I’ve heard some crazy things in my time as a football fan. Some say that Real Madrid v. Barcelona is the best match-up in the world. From the same country, the Madrid derby has been brought into consideration in recent years. Others will mention the Milan derby, the London derbies. Even the Merseyside derby has been considered one of the best rivalries of all-time. But when Manchester United come to Anfield on Sunday, the entire world will be watching. Two sides with a deeply connected past will challenge one another for crucial points as the season comes to a close. With a precious Champions League spot at stake, few things could be more enticing than this fixture.
The form club of 2015, against our biggest rivals. The reason Manchester United don’t get a pretty title like ours is because they don’t deserve it this season. Despite their 2-point lead in the table, the Red Devils hardly look as convincing as the Reds do for European competition. And yet, football is a game of small margins. Only the smallest actions are required to spark drastic change in a club’s season.
Neither side can handle that kind of “deviation from the course.” Manchester United not only finished outside the Champions League places last year, but were exempt from all European competition. United have been European mainstays for years and years, so their departure was a calamity. After a rough start to the 2014/2015 campaign, with a big-name manager and more than a £100 million spent on some of the world’s top talent, they’ve finally climbed their way to 4th.
We Liverpool fans have little to say on the subject of “poor starts”. After a September-through-December period of absolute shambles, the Reds have also scratched and clawed their way up the table. At one point lying in the bottom half of the Premier League, Liverpool now find themselves in 5th with a chance to displace their biggest rivals for 4th. Remaining unbeaten this calendar year has been a fantastic run to watch, but we’re still lower in the table than our weekend competition.
A Debate against a Fictional United Fan
Does that end the discussion, then? Stop conversation on a dime? Because Manchester United are in a better league position does not mean they’re the better side. Fans of the Red Devils ought to be shouting right about now that I’m being unfair, perhaps even biased. Let’s take a look at what they’re saying, shall we?
- What do you mean, United aren’t the better side? We’re higher on the table!
Course they are. And I don’t want to take their league position from them, except to say that we’ll be taking it Sunday afternoon. When United had a laugh against us back in December, they were flying high. They were right smack in the middle of their own quality run of form. After their loss to Manchester City in early November, they didn’t lose a match until mid-January. A healthy string of eleven matches unbeaten, with ten of them against Premier League sides. When they caught Liverpool out and smashed us 3-0 at Old Trafford, we were in a sore state. In a week, we’d managed to draw with Sunderland in one of the most boring matches of the season as well as exit the Champions League. Then we went to Manchester. With heads down and confidence seemingly destroyed, we wondered just how much worse it could get.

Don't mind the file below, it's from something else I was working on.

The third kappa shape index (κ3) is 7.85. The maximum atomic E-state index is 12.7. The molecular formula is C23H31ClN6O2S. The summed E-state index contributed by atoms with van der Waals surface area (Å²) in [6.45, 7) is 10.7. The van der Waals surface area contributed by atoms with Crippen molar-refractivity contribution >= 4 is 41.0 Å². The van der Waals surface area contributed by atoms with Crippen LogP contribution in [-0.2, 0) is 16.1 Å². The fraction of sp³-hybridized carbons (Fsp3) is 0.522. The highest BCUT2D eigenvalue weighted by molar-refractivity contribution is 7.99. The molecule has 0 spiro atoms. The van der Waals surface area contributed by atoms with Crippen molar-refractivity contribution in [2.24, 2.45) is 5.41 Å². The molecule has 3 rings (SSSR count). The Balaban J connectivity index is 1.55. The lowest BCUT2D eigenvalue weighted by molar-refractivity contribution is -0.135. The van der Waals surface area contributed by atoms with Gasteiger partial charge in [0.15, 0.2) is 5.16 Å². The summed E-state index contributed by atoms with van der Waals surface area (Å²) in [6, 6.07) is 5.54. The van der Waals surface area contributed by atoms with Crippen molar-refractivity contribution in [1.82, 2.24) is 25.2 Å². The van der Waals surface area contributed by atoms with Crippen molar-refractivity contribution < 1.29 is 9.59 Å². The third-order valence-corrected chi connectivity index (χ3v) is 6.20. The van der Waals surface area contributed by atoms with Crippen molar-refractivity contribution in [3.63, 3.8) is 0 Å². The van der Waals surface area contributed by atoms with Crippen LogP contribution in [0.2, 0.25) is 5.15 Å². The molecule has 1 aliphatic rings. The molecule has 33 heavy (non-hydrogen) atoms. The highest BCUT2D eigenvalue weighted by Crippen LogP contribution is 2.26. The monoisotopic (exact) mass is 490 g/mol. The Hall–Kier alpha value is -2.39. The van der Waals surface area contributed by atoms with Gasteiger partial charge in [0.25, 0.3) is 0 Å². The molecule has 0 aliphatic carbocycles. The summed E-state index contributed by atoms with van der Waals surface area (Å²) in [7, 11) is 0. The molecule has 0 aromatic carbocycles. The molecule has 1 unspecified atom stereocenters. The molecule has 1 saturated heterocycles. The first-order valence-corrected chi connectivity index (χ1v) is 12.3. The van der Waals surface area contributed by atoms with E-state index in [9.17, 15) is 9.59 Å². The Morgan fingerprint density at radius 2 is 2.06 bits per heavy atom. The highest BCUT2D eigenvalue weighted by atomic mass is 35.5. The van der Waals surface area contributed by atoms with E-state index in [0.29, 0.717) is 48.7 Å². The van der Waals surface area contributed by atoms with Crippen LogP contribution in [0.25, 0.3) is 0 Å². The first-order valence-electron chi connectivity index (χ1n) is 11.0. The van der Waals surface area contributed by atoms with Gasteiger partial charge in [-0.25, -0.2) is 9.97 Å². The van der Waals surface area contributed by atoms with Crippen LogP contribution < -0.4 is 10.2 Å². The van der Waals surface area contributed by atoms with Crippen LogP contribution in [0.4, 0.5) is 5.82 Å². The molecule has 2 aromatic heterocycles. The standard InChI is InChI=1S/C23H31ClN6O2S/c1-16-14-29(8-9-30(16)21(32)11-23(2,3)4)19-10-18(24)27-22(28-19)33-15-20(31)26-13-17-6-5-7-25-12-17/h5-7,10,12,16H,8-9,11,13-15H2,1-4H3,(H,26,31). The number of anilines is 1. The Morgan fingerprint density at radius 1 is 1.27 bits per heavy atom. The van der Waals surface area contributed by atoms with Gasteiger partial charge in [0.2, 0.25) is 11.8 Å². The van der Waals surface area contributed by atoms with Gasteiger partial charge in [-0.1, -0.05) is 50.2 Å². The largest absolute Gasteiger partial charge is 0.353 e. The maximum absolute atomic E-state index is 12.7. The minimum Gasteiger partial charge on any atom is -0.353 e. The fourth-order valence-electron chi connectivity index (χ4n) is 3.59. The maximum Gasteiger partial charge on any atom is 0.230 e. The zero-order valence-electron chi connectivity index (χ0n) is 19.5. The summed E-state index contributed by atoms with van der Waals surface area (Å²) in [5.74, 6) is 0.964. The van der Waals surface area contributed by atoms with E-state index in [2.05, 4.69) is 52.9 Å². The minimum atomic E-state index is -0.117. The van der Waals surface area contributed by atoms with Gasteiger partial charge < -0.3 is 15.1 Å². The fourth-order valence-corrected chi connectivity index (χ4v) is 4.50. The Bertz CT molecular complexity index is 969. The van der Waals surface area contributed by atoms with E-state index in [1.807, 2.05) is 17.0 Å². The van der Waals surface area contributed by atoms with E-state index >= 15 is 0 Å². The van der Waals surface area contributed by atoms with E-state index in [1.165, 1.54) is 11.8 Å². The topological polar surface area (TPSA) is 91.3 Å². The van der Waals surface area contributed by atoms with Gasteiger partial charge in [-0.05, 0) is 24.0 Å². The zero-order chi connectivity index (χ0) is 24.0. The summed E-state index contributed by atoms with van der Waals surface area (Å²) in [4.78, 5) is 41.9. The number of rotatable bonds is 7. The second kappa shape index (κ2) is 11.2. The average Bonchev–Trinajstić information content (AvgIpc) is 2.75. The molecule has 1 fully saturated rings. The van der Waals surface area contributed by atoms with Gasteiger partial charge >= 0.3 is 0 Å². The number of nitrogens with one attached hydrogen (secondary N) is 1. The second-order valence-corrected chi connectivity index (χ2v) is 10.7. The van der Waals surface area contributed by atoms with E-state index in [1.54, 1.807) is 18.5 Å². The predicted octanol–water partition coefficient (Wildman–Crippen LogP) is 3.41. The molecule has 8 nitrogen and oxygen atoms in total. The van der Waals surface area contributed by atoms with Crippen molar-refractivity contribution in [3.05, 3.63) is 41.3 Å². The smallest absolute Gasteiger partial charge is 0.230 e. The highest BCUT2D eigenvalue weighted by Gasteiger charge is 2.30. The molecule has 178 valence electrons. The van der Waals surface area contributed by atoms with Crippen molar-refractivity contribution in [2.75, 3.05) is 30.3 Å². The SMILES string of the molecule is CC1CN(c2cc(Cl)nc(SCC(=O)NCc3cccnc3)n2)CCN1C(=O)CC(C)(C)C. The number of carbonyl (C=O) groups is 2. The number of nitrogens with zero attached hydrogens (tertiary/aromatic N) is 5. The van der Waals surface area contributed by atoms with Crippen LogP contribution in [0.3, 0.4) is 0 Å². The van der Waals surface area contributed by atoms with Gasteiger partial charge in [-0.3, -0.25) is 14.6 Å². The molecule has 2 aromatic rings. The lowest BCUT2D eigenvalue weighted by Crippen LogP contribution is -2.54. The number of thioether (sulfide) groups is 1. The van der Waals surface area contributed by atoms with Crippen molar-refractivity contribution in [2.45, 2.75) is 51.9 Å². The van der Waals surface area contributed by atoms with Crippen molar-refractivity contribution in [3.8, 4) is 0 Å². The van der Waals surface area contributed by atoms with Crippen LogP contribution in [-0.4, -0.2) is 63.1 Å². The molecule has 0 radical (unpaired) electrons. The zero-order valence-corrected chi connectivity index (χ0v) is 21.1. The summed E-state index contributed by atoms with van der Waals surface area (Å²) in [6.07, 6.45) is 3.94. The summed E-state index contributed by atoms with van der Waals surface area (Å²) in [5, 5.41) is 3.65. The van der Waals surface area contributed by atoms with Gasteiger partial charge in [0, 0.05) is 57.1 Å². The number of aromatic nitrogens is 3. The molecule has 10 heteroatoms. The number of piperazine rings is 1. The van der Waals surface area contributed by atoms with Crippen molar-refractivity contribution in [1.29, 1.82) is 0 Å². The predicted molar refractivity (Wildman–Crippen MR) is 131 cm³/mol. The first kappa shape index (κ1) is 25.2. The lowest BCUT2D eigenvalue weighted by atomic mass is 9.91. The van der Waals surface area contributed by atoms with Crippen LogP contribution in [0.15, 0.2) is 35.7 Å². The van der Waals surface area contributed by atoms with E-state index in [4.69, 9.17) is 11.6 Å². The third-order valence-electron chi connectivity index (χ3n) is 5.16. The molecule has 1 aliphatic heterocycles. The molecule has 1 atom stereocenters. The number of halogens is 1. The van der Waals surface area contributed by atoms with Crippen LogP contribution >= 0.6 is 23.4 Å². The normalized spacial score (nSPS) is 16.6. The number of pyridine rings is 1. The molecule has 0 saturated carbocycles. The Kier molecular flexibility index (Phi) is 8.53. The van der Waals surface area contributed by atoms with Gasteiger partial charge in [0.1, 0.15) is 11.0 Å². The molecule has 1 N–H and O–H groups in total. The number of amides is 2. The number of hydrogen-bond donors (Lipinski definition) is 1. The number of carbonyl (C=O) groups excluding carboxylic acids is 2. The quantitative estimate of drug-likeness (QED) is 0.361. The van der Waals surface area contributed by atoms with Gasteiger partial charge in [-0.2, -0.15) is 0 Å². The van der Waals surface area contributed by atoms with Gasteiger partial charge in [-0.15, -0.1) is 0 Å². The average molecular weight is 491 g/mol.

Since that day, however, the state of things has changed. The way these two sides are playing hasn’t reversed, so take heart United fans. If they had, you’d be back down somewhere around 7th like last season. While United have continued to win matches, they’ve dropped some important points along the way. West Ham should have taken the lot from the Red Devils, but a late Blind stunner salvaged a point. Swansea opened them up plenty of times a month ago, with several chances to make the 2-1 scoreline even more audacious. United had little answer for the Swans’ possession and ball movement, and ultimately paid the price for it.
They also were pushed out of the FA Cup by Arsenal when many thought gaffer Louis van Gaal might make a big push for the historic silverware. Prior to the 3-0 shellacking of in-form Tottenham last weekend, I’ve not been convinced in any of Manchester United’s performances since the new year. A form table will show that United are currently kicking on well enough, but anyone watching these matches knows that few are dominated by the Red Devils. Win or lose, there seems to be several mismatched eggs placed in a broken handbasket when the XIs are announced. At any moment, whatever forces are propelling them forward will die out.
I expect that’ll be around the time they arrive at Anfield Sunday.
Crucially, Liverpool are the team flying now. Extending our Premier League run to 13 after a shaky 1-0 rout against Swansea, the Reds have it all going for them. Every week seems to be a new kind of game we can get a result from. Manchester City required some wondergoals to move past them, and such was the nature of both our strikes. The professional performance against Burnley proved that Liverpool don’t have to be fast-paced in order to win, and the Swansea match was evidence the Brendan Rodgers can switch things around to go from a unsteady first half to a dominant second.